The Syrian debacle
The most important disagreement between President Putin and President Erdoğan is Syria. Turkey, after an initial effort to convince Syrian President Bashar al-Assad to reform, turned vehemently against the Baathist dictator, while Russia has lent its full support to the regime from the beginning. In retrospect, Turkey appears to have underestimated Russia and Iran’s determination to prop up the Syrian regime. In its quest to topple Assad, Turkey has actively supported Syrian opposition groups and looked the other way at its border crossings, allowing relatively unfettered access to Syrian and foreign fighters. Furthermore, as the Syrian war became more violent and sectarianism intensified, Turkish foreign policy turned away from its traditional secular orientation and favored a pro-Sunni stance and discourse.
Turkey’s goals changed somewhat in 2014, when American aerial support of Syrian Kurdish forces led by the PYD held off a determined Islamic State assault on the town of Kobani. The PYD and its armed militia—the People’s Protection Units, or YPG—are affiliates of the PKK, which has been fighting the Turkish state since 1984. Turkey therefore considers their consolidation of power in northern Syria, where they have set up a de facto government, to be a major security threat. In response, Turkey’s Syria policy changed; Ankara now had two targets in Syria: the Assad regime and PYD. To secure both goals, Turkey intensified cooperation with Saudi Arabia and jointly supplied more weapons and money to Arab and Turkmen opposition groups while refusing to cooperate with anti-Islamic State coalition activities in support of the Syrian Kurds. When Russia stepped up its intervention in Syria at the end of September 2015 to rescue the Assad regime, its first target was not the Islamic State but the Turkish- and Saudi-backed opposition groups that were advancing rapidly into regime-held territory in northern Syria.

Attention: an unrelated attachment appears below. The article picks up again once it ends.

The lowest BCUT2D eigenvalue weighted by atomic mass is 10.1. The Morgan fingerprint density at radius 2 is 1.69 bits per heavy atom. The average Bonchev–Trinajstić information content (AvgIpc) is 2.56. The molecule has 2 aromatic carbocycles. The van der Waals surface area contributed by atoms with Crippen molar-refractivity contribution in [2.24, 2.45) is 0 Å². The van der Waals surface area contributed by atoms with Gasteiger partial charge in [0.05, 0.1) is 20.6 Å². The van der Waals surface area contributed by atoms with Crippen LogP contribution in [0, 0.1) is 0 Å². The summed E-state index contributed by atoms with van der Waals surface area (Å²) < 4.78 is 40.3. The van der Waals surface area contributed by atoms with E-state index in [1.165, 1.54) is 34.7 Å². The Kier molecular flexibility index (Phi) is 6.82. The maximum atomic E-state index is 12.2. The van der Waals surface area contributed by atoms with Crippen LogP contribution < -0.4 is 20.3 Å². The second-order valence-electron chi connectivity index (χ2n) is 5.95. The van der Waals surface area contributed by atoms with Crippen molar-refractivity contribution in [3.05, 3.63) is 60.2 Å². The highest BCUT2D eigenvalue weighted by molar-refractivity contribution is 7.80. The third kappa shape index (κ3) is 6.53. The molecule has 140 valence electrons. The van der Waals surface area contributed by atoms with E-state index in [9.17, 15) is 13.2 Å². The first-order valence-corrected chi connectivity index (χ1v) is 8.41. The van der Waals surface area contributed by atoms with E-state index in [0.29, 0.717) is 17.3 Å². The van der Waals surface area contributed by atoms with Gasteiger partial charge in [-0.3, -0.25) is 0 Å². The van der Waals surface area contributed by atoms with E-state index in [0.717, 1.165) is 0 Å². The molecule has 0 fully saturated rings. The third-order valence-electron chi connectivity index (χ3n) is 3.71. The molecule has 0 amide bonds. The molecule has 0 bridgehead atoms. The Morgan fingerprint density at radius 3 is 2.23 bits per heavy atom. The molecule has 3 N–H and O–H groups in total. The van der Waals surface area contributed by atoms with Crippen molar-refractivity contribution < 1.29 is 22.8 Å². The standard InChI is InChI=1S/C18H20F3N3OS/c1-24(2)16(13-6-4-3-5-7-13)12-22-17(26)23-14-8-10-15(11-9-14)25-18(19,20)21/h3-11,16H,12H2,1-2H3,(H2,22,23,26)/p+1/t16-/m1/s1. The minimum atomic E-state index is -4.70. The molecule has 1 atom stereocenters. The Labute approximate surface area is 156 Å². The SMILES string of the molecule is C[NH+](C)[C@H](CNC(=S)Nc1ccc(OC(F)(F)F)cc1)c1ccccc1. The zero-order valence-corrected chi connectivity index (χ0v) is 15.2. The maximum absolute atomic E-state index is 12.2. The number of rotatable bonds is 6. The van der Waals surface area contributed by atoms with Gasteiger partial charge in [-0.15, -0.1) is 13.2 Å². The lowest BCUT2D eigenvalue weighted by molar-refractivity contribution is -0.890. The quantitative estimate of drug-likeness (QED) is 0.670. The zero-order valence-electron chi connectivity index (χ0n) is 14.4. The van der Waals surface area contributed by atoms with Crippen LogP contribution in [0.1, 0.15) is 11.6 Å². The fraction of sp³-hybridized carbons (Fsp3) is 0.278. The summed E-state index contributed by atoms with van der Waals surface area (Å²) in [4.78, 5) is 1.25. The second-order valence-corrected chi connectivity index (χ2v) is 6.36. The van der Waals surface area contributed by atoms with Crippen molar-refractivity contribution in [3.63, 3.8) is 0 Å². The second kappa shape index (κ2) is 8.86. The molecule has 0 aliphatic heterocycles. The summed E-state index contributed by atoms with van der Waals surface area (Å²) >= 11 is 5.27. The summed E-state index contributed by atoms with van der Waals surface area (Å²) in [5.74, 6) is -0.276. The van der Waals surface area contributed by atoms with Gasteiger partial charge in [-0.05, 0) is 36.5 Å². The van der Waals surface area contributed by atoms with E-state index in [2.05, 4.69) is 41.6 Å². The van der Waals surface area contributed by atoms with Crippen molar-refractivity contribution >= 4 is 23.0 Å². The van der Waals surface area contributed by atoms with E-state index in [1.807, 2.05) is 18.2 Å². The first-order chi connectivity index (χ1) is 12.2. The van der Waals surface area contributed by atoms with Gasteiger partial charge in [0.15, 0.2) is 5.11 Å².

The Russian intervention was devastating to Turkey’s policy in Syria, and in that light, Moscow can be said to have provoked the downing of the Russian plane. Russia had already increased its presence in the eastern Mediterranean with the express intention of defending its military base in Tartus, Syria. The deployment of Russian attack planes to Syria at the end of September sparked several incidents that foreshadowed the trouble ahead between Russian and Turkish forces. On October 3, a Russian fighter jet entered Turkish airspace and was escorted out by Turkish jets. The Russian ambassador claimed that this was a navigation error. The next day, a Russian MiG-29 approached Turkish airspace from Syria and locked its radar onto two Turkish jets cruising the Turkish side of the border. On October 5, the show repeated, with a Russian plane locking its radar on eight Turkish jets, again cruising within Turkish territory.
These incidents suggest that one goal of the Russian intervention was to impede Turkey’s political and strategic success in Syria. The Russian intervention made it almost impossible to overthrow the Assad regime. The Russian air force incapacitated the opposition troops that Turkey supported, both newly formed Turkmen brigades and jihadi-oriented Arab groups. These developments were sufficiently damaging to Turkey’s interests to lead Ankara to down a Russian plane and thereby nullify 15 years of investment in building better relations with Russia. One plausible explanation for this risky reaction is Turkey calculated that, since it could not take on the Russian military in Syria alone, downing the plane might be enough to bring NATO into Syria more actively on the side of Turkey. However, while both NATO and the United States took Turkey’s side legally and offered additional military reassurance, they considered the matter separately from the wider Syria crisis.
The net result of the downing of the Russian plane, therefore, was the defeat of Turkey’s plans in Syria and a setback in its strategic ambition of acting as a regional power that determines the course of events in the Middle East. Effectively, Turkey has little leverage now over military developments in Syria. Ankara considers the PYD a genuine security threat but cannot convince the United States to stop helping the organization gain ground. Diplomatically, Ankara can still block the PYD from attending the Geneva peace talks but has not been able to offer an alternative to its success against the Islamic State, which adds to the group’s international legitimacy.